Any cast iron Beta flywheel will need lightening, surface grinding and crank testing. Plus maybe ring gear replacement if it is burred.

There are dozens of suppliers of VX 8V Integrale size lightened flywheels BUT finding quality could be tricky.

If a flywheel or the bolts holding it fails it gets very messy quickly. So not a place for compromise or bodges unless you like the scenes in Wacky Races with the Buzz saw chopping through cars!

Years ago you could get 1600 HF Turbo flywheels and drill out the bolt holes to a larger size to get a lighter flywheel. They were rare then and now!

New bolts are essential as is using the spring plate behind the bolt heads.   

Eric


Title: Re: Replacement Engine project
Post by: rossocorsa on May 20, 2021, 08:40:53 AM
Hi All

I have read Grahamís thread on clutch replacements and Eric has suggested VX flywheel and associated clutch. However not having a VX flywheel and reading some of the comments it does appear careful choosing of clutch make rated for Delta HF turbo and using a standard 215mm flywheel which I have more than one may be the way to go. Anyone else have a comment or suggested supplier? I see Helix have a suitable one as do Spec, both at a significant price over the standard HF clutch kits.

Original thread

http://www.betaboyz.myzen.co.uk/forum/index.php?topic=3120.0 (http://www.betaboyz.myzen.co.uk/forum/index.php?topic=3120.0)

Peter

Peter

I think I have VX flywheel if you need one


Title: Re: Replacement Engine project
Post by: squiglyzigly on May 20, 2021, 03:11:27 PM
Just throwing this out there as I havenít got a VX and a standard 2.0 n/a flywheel to hand for measuring, but what are the differences between the two?

Is it mainly the size of the clutch which means the raised face for the center plate clamp area on the flywheel is larger and the bolt holes for the larger pressure plate are a different spacing?
If so, couldnít a standard 2.0 n/a flywheel simply be re-faced and re-tapped for a 228mm clutch kit to fit? A quick easy job for a machining shop.

Or are the differences more significant so that a normally aspirated flywheel is physically smaller and cannot simply be machined to accept the larger clutch?

Ian





Title: Re: Replacement Engine project
Post by: WestonE on May 20, 2021, 06:07:15 PM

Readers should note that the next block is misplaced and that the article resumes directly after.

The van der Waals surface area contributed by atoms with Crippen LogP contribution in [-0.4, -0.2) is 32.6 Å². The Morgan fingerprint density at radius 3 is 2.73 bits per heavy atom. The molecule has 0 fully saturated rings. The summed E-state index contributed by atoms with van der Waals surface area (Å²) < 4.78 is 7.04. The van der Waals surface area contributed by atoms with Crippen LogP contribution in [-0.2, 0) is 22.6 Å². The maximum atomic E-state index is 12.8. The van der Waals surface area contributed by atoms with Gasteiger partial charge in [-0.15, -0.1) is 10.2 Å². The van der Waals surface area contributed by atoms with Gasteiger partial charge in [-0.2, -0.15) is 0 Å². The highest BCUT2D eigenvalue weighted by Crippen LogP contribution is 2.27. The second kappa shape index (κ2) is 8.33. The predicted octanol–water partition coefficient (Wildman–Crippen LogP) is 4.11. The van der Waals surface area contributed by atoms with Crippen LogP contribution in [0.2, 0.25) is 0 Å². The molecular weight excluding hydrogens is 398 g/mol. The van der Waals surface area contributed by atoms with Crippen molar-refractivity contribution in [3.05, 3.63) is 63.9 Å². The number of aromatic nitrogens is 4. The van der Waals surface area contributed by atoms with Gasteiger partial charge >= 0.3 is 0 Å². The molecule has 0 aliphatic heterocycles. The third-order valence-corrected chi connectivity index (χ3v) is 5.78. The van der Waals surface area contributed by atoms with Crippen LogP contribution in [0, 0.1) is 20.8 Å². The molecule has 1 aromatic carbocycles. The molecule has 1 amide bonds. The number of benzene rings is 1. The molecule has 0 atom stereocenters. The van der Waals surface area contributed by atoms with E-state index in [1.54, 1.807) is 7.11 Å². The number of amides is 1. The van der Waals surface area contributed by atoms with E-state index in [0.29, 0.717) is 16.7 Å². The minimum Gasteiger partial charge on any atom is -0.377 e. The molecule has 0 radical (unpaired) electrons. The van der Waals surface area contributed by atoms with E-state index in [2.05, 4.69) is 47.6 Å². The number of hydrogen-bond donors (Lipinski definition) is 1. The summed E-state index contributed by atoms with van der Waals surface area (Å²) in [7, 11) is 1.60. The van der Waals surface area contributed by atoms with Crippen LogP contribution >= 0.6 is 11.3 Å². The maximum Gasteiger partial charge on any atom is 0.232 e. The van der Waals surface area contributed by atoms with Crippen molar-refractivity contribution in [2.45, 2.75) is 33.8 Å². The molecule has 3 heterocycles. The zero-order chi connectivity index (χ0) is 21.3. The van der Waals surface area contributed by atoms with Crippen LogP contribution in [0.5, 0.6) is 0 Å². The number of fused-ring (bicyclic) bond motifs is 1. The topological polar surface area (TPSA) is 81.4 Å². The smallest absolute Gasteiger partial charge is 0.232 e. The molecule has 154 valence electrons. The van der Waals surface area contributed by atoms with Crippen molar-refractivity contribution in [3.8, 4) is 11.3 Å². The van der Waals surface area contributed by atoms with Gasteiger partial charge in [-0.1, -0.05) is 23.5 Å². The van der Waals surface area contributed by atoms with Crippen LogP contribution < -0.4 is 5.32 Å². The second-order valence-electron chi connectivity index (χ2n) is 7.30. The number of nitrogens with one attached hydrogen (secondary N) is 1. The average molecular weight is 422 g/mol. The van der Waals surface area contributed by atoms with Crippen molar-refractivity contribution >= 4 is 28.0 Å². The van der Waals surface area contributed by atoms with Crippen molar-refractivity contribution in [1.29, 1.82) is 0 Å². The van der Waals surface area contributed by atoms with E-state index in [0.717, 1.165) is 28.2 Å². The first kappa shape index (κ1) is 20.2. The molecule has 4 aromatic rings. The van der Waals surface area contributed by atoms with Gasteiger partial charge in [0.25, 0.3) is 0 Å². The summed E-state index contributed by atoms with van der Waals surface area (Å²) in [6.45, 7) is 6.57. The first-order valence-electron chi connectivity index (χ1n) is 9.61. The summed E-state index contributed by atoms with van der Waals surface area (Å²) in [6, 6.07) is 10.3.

Hi Ian

Yes in theory but a bit messy practically because of the step on the flywheel face and the potential weakening of the flywheel from the extra holes is probably not worth the risk. VX flywheels are not that hard to find but will still need a surface grind and the right machining on the rear to lighten.

BTW if the lightening machining is not done correctly the cast iron flywheel will fail. See GC book for correct profiles. A new steel flywheel will be lighter and stronger.

Eric

PS you can get alloy flywheels with steel inserts, but I am not sure about their durability.


Title: Re: Replacement Engine project
Post by: peteracs on May 20, 2021, 06:43:20 PM
Hi Eric

So is the VX one steel unlike the standard one?

Peter


Title: Re: Replacement Engine project
Post by: mangocrazy on May 20, 2021, 10:49:54 PM
I have to admit that my choice of a VX flywheel and Thema Turbo 16V clutch was made largely on the grounds of cost, but also availability of parts further down the line. I was fortunate enough to get my crank and (VX) flywheel lightened and balanced by Guy Croft before his sad demise, and was also able to source a Thema Turbo 16V clutch at very reasonable cost. My reasoning was that if a clutch can handle the output of a spiky 201bhp Turbo engine, then it would have no problems with a far more docile normally aspirated 150-155bhp engine.

Manufacturers (for the most part) like to keep their stock inventory manageable and re-use or re-purpose parts wherever possible. I've upgraded motorcycles in very similar fashion, using parts off higher-spec models to freshen up and improve more lowly models in terms of engine, suspension and brakes at much lower cost than sourcing expensive aftermarket options. As long as you're not going for absolute top of the line spec then it's an approach that works well.


Title: Re: Replacement Engine project
Post by: WestonE on May 21, 2021, 08:03:10 AM
Hi Peter

The VX Steel Item comes already lightened cutting out one more job in building a performance engine.

Eric


Title: Re: Replacement Engine project
Post by: peteracs on May 21, 2021, 09:49:00 AM
Hi Eric

Thanks for clarifying. Sounds like the way to go.

Peter